• 50 years? More like 20. I'm fully retired. I was an engineer, inventor and futurist. 3D printing today is probably akin to what the automotive industry was before the model A. It's a disruptive technology that's slowly growing in popularity as it is becoming better and cheaper. Right now, the materials it uses are pretty much limited to those I've listed. But we know that every material is made up of the same stuff... Atoms. And we're beginning to learn how to control materials at the atomic level, so eventually, we'll be able to "create" materials at will. And once we can do that, we can do this:

Imagine sitting in front of your computer surfing through Amazon looking for a gift for your wife. You come across a bottle of Channel #8 (future, remember) and decide that's what you'll give her. The price is $258 (I may have miscalculated for inflation, but feel free to add another zero:)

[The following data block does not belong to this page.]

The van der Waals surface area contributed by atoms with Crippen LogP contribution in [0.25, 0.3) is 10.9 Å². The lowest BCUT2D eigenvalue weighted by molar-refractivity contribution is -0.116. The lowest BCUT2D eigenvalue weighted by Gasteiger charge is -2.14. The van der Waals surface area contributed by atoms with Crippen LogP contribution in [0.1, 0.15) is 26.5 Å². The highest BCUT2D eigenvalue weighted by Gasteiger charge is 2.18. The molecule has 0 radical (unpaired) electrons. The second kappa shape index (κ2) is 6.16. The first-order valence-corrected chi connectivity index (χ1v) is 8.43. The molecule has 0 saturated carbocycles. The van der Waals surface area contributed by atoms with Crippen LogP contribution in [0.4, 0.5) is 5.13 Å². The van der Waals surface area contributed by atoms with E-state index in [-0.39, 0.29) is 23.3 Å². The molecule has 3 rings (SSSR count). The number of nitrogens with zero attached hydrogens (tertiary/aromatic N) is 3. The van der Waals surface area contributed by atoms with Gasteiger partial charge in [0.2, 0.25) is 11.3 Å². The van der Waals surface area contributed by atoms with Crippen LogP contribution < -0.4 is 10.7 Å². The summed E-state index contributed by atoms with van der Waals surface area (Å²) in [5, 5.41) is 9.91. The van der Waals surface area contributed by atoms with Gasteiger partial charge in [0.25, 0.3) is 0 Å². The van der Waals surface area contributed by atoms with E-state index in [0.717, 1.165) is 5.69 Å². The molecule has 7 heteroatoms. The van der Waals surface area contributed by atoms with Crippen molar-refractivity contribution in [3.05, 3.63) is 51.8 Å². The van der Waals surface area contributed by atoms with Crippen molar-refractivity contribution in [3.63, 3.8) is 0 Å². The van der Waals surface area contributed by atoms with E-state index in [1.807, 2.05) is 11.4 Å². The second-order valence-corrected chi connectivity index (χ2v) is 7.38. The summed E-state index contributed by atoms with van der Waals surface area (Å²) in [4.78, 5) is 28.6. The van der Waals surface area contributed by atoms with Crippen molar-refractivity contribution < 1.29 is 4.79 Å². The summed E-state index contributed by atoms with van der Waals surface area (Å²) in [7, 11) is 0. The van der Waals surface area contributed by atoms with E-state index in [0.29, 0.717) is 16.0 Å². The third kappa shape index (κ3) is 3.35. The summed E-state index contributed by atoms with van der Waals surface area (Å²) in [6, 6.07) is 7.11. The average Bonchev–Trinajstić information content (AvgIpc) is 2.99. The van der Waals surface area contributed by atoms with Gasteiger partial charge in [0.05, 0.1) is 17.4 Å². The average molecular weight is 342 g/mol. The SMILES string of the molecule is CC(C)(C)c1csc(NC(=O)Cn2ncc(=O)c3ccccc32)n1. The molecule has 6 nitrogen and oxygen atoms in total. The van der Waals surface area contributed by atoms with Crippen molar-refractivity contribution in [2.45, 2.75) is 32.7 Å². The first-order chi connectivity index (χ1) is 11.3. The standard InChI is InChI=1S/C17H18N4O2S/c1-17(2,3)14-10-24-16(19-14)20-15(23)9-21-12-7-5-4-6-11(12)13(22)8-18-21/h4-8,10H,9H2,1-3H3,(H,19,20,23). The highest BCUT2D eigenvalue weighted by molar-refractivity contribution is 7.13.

You go to PayPal and send the money. Then, to your download folder, where you un-stuff the file that was just delivered to you. You send the new file over to your 3D "maker", which is about the size of a microwave oven, and, in about 15 minutes you open the door and pull out the bottle of perfume.

Now, you say you want a bumper for your car. No way will it fit into that microwave sized thing. So, like the perfume, you order it online, only you have the file sent to the UPS (U Print Stuff) store. Get into your car, head over to the Oglethorpe Mall, where you pick it up for a small fee of $21,347.

• Making things bigger: My printer's table is 6" x 9" and most of the things I print fit on it. If I need something larger, I'll make multiple pieces and chemically weld them together (ABS welds extremely well using a slurry made from ABS and acetone). Some people like to make snap-fit shapes, but that's a lot of work to get right.

• CAD: Download SketchUp. It's simple. I teach the 4th and 5th graders I mentor how to use it in about an hour... Or go to a site like http://www.thingiverse.com/ and download what you need from there.

It isn't perfect and it requires multiple steps to transfer the proper stl files, but AutoDesk 123D >http://www.123dapp.com/< will let you print anything you can take pictures of.